I have learnt that each person deals with and faces grief differently. There are few rights and wrongs. I have always felt grief was much easier for me than some. Partly, because I lived over 3 hours away from my parents. Our lives were no longer as intermingled as they were as I was growing up. I did not have to look daily at the empty chair. I was not reminded hourly, daily of the person lost. And perhaps because my relationship with her was quite complex anyway and had been for a long time. (Although that brings its own challenges into the grieving process).
And yet I know that what gets me through this, and all the things we face, is an ability to see the positive amidst the negative. A training of the mind to face challenges head on & to learn and grow through them. An inner strength that comes from my deep relationship with God. An innate gratefulness that there are always blessings, hope & joys in life to be found – even amidst the pain of death.
While we were in the ICU waiting room there was a couple waiting for their 20 year old son to wake up. He had been in an accident & was in a coma. They didn’t know if he would wake at all.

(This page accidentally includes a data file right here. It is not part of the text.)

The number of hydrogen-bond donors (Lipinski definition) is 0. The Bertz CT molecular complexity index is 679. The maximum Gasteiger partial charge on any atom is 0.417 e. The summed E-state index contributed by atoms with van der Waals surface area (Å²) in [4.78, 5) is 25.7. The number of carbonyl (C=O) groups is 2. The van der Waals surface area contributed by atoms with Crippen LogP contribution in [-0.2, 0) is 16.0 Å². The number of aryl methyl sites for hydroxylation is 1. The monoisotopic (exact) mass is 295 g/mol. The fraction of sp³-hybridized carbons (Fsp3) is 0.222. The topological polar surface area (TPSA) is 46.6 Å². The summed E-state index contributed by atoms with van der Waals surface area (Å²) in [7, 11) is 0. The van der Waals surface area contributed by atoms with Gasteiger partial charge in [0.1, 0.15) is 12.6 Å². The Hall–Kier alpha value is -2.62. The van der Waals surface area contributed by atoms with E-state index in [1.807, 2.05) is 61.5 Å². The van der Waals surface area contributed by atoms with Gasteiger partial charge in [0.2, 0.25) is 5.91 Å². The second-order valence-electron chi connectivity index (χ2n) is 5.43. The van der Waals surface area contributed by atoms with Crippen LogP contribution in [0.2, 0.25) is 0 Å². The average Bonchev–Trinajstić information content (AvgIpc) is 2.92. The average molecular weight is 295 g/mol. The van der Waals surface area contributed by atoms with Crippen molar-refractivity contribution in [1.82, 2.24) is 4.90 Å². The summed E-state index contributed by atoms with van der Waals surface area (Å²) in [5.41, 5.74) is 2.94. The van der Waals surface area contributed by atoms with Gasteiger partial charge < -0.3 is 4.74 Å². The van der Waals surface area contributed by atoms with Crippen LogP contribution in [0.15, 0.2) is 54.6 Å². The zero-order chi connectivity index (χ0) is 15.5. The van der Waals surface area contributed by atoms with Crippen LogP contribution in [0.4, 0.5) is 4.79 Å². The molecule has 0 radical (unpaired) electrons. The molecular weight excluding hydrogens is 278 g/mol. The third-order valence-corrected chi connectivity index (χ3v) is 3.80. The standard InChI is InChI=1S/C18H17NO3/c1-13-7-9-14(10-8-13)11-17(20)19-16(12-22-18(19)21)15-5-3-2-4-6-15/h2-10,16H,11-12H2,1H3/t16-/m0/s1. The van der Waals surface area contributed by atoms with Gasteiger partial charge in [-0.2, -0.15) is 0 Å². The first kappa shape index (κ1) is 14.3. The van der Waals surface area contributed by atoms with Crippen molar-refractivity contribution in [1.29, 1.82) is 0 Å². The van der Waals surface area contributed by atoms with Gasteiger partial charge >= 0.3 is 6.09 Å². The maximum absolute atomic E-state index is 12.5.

in that hospital waiting room.
They had been there about 10 days. They didn’t want to leave in case he woke up and they were not there.
On that Friday afternoon my family sat with my Mum as they turned off her life-support. An agonising time which seems to go on forever as the heart continues to beat for a good few minutes after the breathing has stopped. And the heart rate goes up and down until finally, agonisingly slowly, dropping to zero.
It was horrible.
I tried to put music on my phone and hold it to my ear to drown out the beeps of the heart monitor that lie to you that a person who is gone is still there.